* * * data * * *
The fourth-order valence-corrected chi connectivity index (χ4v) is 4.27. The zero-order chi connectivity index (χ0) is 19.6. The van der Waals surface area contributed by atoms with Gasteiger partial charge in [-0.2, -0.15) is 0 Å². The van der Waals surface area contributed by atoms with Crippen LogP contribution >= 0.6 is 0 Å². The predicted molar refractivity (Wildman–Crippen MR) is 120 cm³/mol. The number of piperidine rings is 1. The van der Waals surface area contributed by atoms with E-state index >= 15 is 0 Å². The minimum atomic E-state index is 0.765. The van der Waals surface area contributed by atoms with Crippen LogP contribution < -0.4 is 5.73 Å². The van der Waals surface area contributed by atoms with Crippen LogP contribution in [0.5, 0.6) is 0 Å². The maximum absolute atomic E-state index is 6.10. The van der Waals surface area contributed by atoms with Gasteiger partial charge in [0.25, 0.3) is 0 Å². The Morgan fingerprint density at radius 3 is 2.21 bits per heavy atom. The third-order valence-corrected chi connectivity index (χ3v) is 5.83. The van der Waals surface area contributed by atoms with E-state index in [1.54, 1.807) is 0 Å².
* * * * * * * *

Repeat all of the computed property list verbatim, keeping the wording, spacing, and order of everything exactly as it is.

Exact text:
The fourth-order valence-corrected chi connectivity index (χ4v) is 4.27. The zero-order chi connectivity index (χ0) is 19.6. The van der Waals surface area contributed by atoms with Gasteiger partial charge in [-0.2, -0.15) is 0 Å². The van der Waals surface area contributed by atoms with Crippen LogP contribution >= 0.6 is 0 Å². The predicted molar refractivity (Wildman–Crippen MR) is 120 cm³/mol. The number of piperidine rings is 1. The van der Waals surface area contributed by atoms with E-state index >= 15 is 0 Å². The minimum atomic E-state index is 0.765. The van der Waals surface area contributed by atoms with Crippen LogP contribution < -0.4 is 5.73 Å². The van der Waals surface area contributed by atoms with Crippen LogP contribution in [0.5, 0.6) is 0 Å². The maximum absolute atomic E-state index is 6.10. The van der Waals surface area contributed by atoms with Gasteiger partial charge in [0.25, 0.3) is 0 Å². The Morgan fingerprint density at radius 3 is 2.21 bits per heavy atom. The third-order valence-corrected chi connectivity index (χ3v) is 5.83. The van der Waals surface area contributed by atoms with E-state index in [1.54, 1.807) is 0 Å².